Why S&P Has No Business Downgrading the U.S.

wall street bullStandard & Poor’s downgrade of America’s debt couldn’t come at a worse time. The result is likely to be higher borrowing costs for the government at all levels, and higher interest on your variable-rate mortgage, your auto loan, your credit card loans, and every other penny you borrow.

Why did S&P do it?

Not because America failed to pay its creditors on time. As you may have noticed, we avoided a default.

And not because we might fail to pay our bills at the end of 2012 if tea-party Republicans again hold the nation hostage when their votes will next be needed to raise the debt ceiling. This is a legitimate worry and might have been grounds for a downgrade, but it’s not S&P’s rationale.

S&P has downgraded the U.S. because it doesn’t think we’re on track to reduce the nation’s debt enough to satisfy S&P — and we’re not doing it in a way S&P prefers.

Here’s what S&P said: “The downgrade reflects our opinion that the fiscal consolidation plan that Congress and the administration recently agreed to falls short of what, in our view, would be necessary to stabilize the government’s medium-term debt dynamics.” S&P also blames what it considers to be weakened “effectiveness, stability, and predictability” of U.S. policy making and political institutions.

Pardon me for asking, but who gave Standard & Poor’s the authority to tell America how much debt it has to shed, and how?

If we pay our bills, we’re a good credit risk. If we don’t, or aren’t likely to, we’re a bad credit risk. When, how, and by how much we bring down the long term debt — or, more accurately, the ratio of debt to GDP — is none of S&P’s business.

S&P’s intrusion into American politics is also ironic because, as I pointed out recently, much of our current debt is directly or indirectly due to S&P’s failures (along with the failures of the two other major credit-rating agencies — Fitch and Moody’s) to do their jobs before the financial meltdown. Until the eve of the collapse S&P gave triple-A ratings to some of the Street’s riskiest packages of mortgage-backed securities and collateralized debt obligations.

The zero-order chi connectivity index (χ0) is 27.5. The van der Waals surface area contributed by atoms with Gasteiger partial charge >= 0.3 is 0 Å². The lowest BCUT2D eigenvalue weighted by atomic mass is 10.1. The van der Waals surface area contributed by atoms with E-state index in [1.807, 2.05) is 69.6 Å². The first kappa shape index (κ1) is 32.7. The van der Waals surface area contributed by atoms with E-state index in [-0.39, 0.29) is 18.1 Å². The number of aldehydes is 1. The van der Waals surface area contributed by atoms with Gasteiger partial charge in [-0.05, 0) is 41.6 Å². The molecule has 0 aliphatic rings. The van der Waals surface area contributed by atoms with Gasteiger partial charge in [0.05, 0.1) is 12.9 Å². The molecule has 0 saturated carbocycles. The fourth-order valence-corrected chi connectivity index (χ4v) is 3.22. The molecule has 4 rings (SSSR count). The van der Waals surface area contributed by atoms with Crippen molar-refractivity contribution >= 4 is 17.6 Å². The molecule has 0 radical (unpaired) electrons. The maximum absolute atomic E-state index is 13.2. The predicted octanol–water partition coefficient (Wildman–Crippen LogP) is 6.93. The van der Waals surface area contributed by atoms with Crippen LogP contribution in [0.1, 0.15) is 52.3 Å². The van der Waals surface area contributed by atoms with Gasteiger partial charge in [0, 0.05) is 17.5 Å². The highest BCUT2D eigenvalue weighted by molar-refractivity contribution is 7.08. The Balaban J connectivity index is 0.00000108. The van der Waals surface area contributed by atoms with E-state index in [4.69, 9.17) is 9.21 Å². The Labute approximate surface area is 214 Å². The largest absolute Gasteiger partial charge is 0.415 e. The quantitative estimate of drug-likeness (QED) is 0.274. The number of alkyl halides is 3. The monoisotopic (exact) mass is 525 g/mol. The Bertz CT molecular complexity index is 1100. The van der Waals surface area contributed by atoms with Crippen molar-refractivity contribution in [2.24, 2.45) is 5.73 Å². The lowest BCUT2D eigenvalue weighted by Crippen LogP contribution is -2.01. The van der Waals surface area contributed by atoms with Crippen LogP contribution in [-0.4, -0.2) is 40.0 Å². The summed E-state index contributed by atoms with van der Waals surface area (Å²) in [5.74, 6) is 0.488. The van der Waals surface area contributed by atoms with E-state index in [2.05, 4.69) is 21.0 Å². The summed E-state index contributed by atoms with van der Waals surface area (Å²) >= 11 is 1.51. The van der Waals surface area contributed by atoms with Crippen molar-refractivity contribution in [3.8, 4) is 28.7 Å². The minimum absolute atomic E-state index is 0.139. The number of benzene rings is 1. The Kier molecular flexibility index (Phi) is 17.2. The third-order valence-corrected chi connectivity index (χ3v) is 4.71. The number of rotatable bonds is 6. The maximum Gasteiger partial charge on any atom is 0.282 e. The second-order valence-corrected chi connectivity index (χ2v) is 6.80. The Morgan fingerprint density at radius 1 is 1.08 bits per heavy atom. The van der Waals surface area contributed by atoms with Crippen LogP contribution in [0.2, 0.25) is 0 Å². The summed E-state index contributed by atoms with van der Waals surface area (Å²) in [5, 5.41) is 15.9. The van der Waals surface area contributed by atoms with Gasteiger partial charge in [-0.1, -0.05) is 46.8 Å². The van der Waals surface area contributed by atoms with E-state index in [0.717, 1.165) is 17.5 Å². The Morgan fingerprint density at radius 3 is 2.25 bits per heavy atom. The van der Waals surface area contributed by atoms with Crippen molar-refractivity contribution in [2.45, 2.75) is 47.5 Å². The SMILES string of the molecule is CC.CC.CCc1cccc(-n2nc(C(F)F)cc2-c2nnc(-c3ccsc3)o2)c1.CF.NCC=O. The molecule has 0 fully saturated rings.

Had S&P done its job and warned investors how much risk Wall Street was taking on, the housing and debt bubbles wouldn’t have become so large – and their bursts wouldn’t have brought down much of the economy. You and I and other taxpayers wouldn’t have had to bail out Wall Street; millions of Americans would now be working now instead of collecting unemployment insurance; the government wouldn’t have had to inject the economy with a massive stimulus to save millions of other jobs; and far more tax revenue would now be pouring into the Treasury from individuals and businesses doing better than they are now.

Robert ReichIn other words, had Standard & Poor’s done its job over the last decade, today’s budget deficit would be far smaller and the nation’s future debt wouldn’t look so menacing.

We’d all be better off had S&P done the job it was supposed to do, then. We’ve paid a hefty price for its nonfeasance.

A pity S&P is not even doing its job now. We’ll be paying another hefty price for its malfeasance today.

Robert Reich

Republished from Robert Reich’s blog with his permission.

Published by the LA Progressive on August 7, 2011
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About Robert Reich

Robert B. Reich is Professor of Public Policy at the Goldman School of Public Policy at the University of California at Berkeley. He has served in three national administrations, most recently as secretary of labor under President Bill Clinton. He has written eleven books, including The Work of Nations, which has been translated into 22 languages; the best-sellers The Future of Success and Locked in the Cabinet, and his most recent book, Supercapitalism. His articles have appeared in the New Yorker, Atlantic Monthly, New York Times, Washington Post, and Wall Street Journal. Mr. Reich is co-founding editor of The American Prospect magazine.

Reich has been a member of the faculties of Harvard’s John F. Kennedy School of Government and of Brandeis University. He received his B.A. from Dartmouth College, his M.A. from Oxford University, where he was a Rhodes Scholar, and his J.D. from Yale Law School.